If you understand how to do a complete “classic” case study, the other versions (which I will call “success stories” and “endorsements”) should be easy for you. In this post, I’ll talk about what is usually missing in the shorter forms. Sometimes these are fun to do since it is a pleasure to cut down a well-done piece (but a horror to pad something that was inadequately researched and written in the first place).
Success Stories vs. Case Studies
All of us who work in the real world deal every day with misconceptions. If you are lucky enough to work for a manager who was once a writer, he or she usually understands the issues. However, if you are working for a non-writer, you may face serious misconceptions, such as that case studies take too long. They can if not handled correctly, but they can also be done in three to five days under ideal conditions.
If you are facing misconceptions, you may be asked to write what I will arbitrarily call “success stories,” and generally the element missing in these stories are details about exactly how your company’s product is being used. This is especially true if the company you are working for sells something like network hardware that takes effort and education to understand and explain.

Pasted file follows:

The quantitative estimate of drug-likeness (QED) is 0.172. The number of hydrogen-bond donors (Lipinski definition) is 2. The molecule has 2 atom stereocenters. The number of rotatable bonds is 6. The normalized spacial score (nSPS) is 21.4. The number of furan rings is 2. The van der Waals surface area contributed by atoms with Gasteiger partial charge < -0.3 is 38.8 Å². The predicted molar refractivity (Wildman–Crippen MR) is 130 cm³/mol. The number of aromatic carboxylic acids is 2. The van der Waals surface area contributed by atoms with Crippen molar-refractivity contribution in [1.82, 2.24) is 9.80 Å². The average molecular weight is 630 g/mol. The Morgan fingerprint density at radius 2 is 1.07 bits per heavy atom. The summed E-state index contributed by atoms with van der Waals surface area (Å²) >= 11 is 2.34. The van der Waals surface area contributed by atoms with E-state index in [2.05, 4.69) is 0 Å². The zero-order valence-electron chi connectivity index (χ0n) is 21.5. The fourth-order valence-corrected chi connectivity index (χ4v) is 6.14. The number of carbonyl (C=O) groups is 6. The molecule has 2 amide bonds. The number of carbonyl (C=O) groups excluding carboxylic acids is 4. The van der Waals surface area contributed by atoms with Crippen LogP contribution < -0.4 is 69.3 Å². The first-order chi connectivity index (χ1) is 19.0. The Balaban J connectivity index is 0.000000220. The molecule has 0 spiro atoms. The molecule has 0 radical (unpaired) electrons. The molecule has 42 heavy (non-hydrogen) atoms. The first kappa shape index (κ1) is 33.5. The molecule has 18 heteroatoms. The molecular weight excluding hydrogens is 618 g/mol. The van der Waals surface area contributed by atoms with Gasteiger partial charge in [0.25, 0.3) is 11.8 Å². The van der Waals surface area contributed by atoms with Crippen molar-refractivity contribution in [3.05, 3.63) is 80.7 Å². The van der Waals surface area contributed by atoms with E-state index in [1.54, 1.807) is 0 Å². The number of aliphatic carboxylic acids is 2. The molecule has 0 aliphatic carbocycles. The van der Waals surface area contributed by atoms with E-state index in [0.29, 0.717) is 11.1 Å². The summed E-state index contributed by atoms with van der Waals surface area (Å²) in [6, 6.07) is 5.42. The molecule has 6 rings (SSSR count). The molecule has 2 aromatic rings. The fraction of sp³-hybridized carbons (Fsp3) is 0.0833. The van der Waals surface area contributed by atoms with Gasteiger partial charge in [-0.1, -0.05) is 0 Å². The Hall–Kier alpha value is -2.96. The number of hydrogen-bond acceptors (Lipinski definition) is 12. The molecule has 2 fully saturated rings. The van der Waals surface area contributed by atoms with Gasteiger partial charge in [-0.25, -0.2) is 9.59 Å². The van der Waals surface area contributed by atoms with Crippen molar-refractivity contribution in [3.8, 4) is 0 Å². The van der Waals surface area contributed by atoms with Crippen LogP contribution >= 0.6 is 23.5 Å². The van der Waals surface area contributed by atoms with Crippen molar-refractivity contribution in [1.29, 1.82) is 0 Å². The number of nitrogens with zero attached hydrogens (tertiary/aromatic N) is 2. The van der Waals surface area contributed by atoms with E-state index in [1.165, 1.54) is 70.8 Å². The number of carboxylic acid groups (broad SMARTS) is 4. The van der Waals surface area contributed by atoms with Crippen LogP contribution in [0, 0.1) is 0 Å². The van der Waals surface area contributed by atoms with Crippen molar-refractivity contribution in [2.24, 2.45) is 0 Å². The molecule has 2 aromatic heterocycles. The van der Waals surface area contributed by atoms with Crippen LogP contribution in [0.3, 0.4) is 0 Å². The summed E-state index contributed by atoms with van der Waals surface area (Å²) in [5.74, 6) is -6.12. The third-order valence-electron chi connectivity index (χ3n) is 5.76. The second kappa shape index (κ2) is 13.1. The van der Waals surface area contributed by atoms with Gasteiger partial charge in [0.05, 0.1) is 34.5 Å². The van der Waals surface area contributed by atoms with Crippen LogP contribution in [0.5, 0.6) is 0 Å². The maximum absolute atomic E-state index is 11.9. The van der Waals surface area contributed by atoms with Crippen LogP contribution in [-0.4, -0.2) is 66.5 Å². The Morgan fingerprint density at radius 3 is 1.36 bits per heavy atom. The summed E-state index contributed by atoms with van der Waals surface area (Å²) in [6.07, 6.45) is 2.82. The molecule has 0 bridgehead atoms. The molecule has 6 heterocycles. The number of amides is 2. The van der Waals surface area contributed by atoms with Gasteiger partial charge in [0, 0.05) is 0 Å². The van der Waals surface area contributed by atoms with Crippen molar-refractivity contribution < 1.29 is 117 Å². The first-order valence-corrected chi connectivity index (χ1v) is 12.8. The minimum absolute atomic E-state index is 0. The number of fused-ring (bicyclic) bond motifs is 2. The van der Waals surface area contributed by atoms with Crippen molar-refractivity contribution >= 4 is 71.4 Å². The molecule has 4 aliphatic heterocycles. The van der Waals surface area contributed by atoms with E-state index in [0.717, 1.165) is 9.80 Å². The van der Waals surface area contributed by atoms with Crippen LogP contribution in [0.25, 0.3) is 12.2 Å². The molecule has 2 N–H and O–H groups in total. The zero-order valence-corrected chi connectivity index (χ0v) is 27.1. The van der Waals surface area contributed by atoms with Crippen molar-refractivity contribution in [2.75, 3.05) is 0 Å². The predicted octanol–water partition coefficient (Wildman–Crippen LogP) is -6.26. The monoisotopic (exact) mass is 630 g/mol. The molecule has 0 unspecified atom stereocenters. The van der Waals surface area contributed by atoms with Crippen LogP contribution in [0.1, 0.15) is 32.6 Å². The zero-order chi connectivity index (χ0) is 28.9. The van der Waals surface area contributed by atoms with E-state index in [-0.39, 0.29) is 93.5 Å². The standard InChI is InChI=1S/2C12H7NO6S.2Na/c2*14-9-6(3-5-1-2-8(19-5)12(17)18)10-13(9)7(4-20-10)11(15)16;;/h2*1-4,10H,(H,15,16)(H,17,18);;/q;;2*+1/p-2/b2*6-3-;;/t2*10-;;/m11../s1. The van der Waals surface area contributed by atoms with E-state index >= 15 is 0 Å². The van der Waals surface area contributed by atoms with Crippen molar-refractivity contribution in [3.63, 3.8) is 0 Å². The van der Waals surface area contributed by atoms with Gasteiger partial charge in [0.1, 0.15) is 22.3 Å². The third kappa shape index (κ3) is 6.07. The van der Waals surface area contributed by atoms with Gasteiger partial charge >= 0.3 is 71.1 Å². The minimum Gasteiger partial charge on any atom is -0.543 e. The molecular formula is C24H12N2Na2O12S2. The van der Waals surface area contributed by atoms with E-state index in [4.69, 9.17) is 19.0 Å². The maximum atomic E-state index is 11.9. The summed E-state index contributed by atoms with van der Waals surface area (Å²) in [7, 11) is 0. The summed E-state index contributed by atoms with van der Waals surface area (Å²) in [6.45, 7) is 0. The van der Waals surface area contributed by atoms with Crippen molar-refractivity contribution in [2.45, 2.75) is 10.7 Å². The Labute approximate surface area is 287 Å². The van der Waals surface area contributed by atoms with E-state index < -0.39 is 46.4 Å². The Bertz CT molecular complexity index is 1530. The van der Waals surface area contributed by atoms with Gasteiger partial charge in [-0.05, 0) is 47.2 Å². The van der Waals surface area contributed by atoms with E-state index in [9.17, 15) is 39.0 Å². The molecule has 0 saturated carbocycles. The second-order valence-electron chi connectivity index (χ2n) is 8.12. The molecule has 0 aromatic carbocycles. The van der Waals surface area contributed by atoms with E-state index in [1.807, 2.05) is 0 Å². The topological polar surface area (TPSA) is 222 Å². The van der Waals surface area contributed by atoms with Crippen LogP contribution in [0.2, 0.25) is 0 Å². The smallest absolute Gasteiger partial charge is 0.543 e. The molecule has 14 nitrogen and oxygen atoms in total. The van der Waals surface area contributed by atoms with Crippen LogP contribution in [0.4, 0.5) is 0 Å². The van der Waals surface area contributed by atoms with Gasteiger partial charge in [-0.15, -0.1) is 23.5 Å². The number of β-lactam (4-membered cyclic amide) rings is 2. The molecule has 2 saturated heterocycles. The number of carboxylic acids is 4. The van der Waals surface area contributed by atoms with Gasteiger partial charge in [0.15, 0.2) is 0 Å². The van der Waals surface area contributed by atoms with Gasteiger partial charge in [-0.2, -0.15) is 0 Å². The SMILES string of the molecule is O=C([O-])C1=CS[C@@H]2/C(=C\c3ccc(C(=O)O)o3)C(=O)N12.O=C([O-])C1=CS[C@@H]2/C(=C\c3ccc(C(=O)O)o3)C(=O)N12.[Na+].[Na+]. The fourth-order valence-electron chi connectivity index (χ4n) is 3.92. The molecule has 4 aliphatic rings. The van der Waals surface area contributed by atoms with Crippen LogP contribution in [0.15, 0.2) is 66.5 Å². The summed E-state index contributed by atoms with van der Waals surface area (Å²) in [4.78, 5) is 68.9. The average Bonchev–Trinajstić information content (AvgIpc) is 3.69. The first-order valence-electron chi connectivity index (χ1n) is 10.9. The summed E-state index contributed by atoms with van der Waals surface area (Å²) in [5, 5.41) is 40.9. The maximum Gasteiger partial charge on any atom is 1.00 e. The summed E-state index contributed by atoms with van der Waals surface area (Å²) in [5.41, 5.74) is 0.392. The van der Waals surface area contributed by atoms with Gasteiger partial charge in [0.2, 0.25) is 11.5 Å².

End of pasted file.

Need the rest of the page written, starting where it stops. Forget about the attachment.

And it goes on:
The result will be “fluff” pieces, which my engineering friends call “happy stories” that simply talk about the benefits without going into any of the “hard” details. If your salespeople are talking to upper management, these stories should impress them, especially if the customer is well known. Success stories can also make attention-grabbing handouts at trade shows. However, if your company sells mainly to the managers who actually run a network, they will not be impressed and will need to know more.
Endorsements vs. Case Studies
You can pull or create endorsements, which are customer quotations praising a product or short statements of specific benefits, from a full case study. These are ideal for press releases, and often salespeople will have a collection of them, which they use along with references (personal endorsements that are not for publication).
Website vs. Case Studies
I worked recently with a young web programmer who was always telling me that the essence of contemporary web design was “don’t make me read!” Turns out this was a Freudian slip since the book he was referring to is Don’t Make Me Think: A Common Sense Approach to Web Usability by Steve Krug. “Krug’s Third Law of Usability” (“Get rid of half the words on each page, then get rid of half of what’s left”) is based on Strunk and White’s seventeenth “elementary principle of composition” in The Elements of Style – “Omit needless words.” I would wholeheartedly agree with Krug (and Strunk & White).
One of the great challenges of technical marketing writing is to choose the ideas (couched in as few words as possible) that motivate a website reader (whoops! I mean “user”) to click through and open the PDF of your full case study.